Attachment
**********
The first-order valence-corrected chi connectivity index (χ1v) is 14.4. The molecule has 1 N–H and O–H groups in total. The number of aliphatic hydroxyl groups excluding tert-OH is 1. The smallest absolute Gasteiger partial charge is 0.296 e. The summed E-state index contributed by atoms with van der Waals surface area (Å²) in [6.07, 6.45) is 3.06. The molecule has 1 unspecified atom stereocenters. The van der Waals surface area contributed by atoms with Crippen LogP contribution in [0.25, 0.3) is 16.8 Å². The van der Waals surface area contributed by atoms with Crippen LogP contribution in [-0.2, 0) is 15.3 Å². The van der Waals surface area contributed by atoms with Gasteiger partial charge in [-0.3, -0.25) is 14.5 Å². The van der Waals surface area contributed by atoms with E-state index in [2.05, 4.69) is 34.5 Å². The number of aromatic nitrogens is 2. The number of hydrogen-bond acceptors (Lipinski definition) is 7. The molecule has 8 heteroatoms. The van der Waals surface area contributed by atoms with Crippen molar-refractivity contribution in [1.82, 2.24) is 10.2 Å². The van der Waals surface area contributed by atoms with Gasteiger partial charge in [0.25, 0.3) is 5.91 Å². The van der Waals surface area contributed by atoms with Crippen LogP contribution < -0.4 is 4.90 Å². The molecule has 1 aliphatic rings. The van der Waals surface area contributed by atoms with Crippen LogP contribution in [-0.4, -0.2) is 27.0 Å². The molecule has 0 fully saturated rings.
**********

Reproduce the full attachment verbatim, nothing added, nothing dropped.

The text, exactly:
The first-order valence-corrected chi connectivity index (χ1v) is 14.4. The molecule has 1 N–H and O–H groups in total. The number of aliphatic hydroxyl groups excluding tert-OH is 1. The smallest absolute Gasteiger partial charge is 0.296 e. The summed E-state index contributed by atoms with van der Waals surface area (Å²) in [6.07, 6.45) is 3.06. The molecule has 1 unspecified atom stereocenters. The van der Waals surface area contributed by atoms with Crippen LogP contribution in [0.25, 0.3) is 16.8 Å². The van der Waals surface area contributed by atoms with Crippen LogP contribution in [-0.2, 0) is 15.3 Å². The van der Waals surface area contributed by atoms with Gasteiger partial charge in [-0.3, -0.25) is 14.5 Å². The van der Waals surface area contributed by atoms with E-state index in [2.05, 4.69) is 34.5 Å². The number of aromatic nitrogens is 2. The number of hydrogen-bond acceptors (Lipinski definition) is 7. The molecule has 8 heteroatoms. The van der Waals surface area contributed by atoms with Crippen molar-refractivity contribution in [1.82, 2.24) is 10.2 Å². The van der Waals surface area contributed by atoms with Gasteiger partial charge in [0.25, 0.3) is 5.91 Å². The van der Waals surface area contributed by atoms with Crippen LogP contribution < -0.4 is 4.90 Å². The molecule has 1 aliphatic rings. The van der Waals surface area contributed by atoms with Crippen LogP contribution in [-0.4, -0.2) is 27.0 Å². The molecule has 0 fully saturated rings.